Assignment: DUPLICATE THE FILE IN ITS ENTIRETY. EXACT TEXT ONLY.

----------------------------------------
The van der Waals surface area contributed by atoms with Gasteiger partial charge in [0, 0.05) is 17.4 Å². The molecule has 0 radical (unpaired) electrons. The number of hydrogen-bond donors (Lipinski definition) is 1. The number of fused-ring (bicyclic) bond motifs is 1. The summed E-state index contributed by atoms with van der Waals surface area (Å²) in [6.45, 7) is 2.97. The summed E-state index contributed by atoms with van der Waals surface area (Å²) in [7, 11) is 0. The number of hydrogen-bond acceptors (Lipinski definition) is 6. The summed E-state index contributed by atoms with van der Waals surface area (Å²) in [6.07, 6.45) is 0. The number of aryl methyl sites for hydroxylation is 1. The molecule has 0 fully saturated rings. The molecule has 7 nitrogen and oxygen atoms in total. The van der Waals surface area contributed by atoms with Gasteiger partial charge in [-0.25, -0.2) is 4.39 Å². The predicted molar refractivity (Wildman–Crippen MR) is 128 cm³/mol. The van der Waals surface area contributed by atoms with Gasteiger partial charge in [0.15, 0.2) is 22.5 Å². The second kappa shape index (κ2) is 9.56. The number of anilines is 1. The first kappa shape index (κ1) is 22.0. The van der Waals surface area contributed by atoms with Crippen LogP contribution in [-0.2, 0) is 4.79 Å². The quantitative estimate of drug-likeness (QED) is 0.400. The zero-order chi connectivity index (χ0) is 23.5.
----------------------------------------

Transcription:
The van der Waals surface area contributed by atoms with Gasteiger partial charge in [0, 0.05) is 17.4 Å². The molecule has 0 radical (unpaired) electrons. The number of hydrogen-bond donors (Lipinski definition) is 1. The number of fused-ring (bicyclic) bond motifs is 1. The summed E-state index contributed by atoms with van der Waals surface area (Å²) in [6.45, 7) is 2.97. The summed E-state index contributed by atoms with van der Waals surface area (Å²) in [7, 11) is 0. The number of hydrogen-bond acceptors (Lipinski definition) is 6. The summed E-state index contributed by atoms with van der Waals surface area (Å²) in [6.07, 6.45) is 0. The number of aryl methyl sites for hydroxylation is 1. The molecule has 0 fully saturated rings. The molecule has 7 nitrogen and oxygen atoms in total. The van der Waals surface area contributed by atoms with Gasteiger partial charge in [-0.25, -0.2) is 4.39 Å². The predicted molar refractivity (Wildman–Crippen MR) is 128 cm³/mol. The van der Waals surface area contributed by atoms with Gasteiger partial charge in [0.15, 0.2) is 22.5 Å². The second kappa shape index (κ2) is 9.56. The number of anilines is 1. The first kappa shape index (κ1) is 22.0. The van der Waals surface area contributed by atoms with Crippen LogP contribution in [-0.2, 0) is 4.79 Å². The quantitative estimate of drug-likeness (QED) is 0.400. The zero-order chi connectivity index (χ0) is 23.5.